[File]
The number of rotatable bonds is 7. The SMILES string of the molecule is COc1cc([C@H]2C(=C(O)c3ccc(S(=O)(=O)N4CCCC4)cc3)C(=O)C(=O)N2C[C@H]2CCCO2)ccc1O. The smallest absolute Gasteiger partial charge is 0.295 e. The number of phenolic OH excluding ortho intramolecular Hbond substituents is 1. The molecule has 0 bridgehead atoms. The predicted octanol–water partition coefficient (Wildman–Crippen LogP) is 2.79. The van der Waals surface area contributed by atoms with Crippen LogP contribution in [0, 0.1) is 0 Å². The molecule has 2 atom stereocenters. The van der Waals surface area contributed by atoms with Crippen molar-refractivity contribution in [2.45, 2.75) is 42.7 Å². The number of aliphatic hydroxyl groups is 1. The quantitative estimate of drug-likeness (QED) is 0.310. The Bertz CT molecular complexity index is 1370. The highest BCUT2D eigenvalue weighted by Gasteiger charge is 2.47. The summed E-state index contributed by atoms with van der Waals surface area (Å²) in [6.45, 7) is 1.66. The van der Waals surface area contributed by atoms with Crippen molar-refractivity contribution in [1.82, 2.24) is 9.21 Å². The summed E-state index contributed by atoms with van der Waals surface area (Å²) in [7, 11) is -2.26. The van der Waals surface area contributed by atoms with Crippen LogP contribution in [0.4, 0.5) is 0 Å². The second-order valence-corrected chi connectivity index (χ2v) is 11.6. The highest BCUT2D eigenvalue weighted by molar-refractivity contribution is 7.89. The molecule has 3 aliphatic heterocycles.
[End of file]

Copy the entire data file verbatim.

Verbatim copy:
The number of rotatable bonds is 7. The SMILES string of the molecule is COc1cc([C@H]2C(=C(O)c3ccc(S(=O)(=O)N4CCCC4)cc3)C(=O)C(=O)N2C[C@H]2CCCO2)ccc1O. The smallest absolute Gasteiger partial charge is 0.295 e. The number of phenolic OH excluding ortho intramolecular Hbond substituents is 1. The molecule has 0 bridgehead atoms. The predicted octanol–water partition coefficient (Wildman–Crippen LogP) is 2.79. The van der Waals surface area contributed by atoms with Crippen LogP contribution in [0, 0.1) is 0 Å². The molecule has 2 atom stereocenters. The van der Waals surface area contributed by atoms with Crippen molar-refractivity contribution in [2.45, 2.75) is 42.7 Å². The number of aliphatic hydroxyl groups is 1. The quantitative estimate of drug-likeness (QED) is 0.310. The Bertz CT molecular complexity index is 1370. The highest BCUT2D eigenvalue weighted by Gasteiger charge is 2.47. The summed E-state index contributed by atoms with van der Waals surface area (Å²) in [6.45, 7) is 1.66. The van der Waals surface area contributed by atoms with Crippen molar-refractivity contribution in [1.82, 2.24) is 9.21 Å². The summed E-state index contributed by atoms with van der Waals surface area (Å²) in [7, 11) is -2.26. The van der Waals surface area contributed by atoms with Crippen LogP contribution in [0.4, 0.5) is 0 Å². The second-order valence-corrected chi connectivity index (χ2v) is 11.6. The highest BCUT2D eigenvalue weighted by molar-refractivity contribution is 7.89. The molecule has 3 aliphatic heterocycles.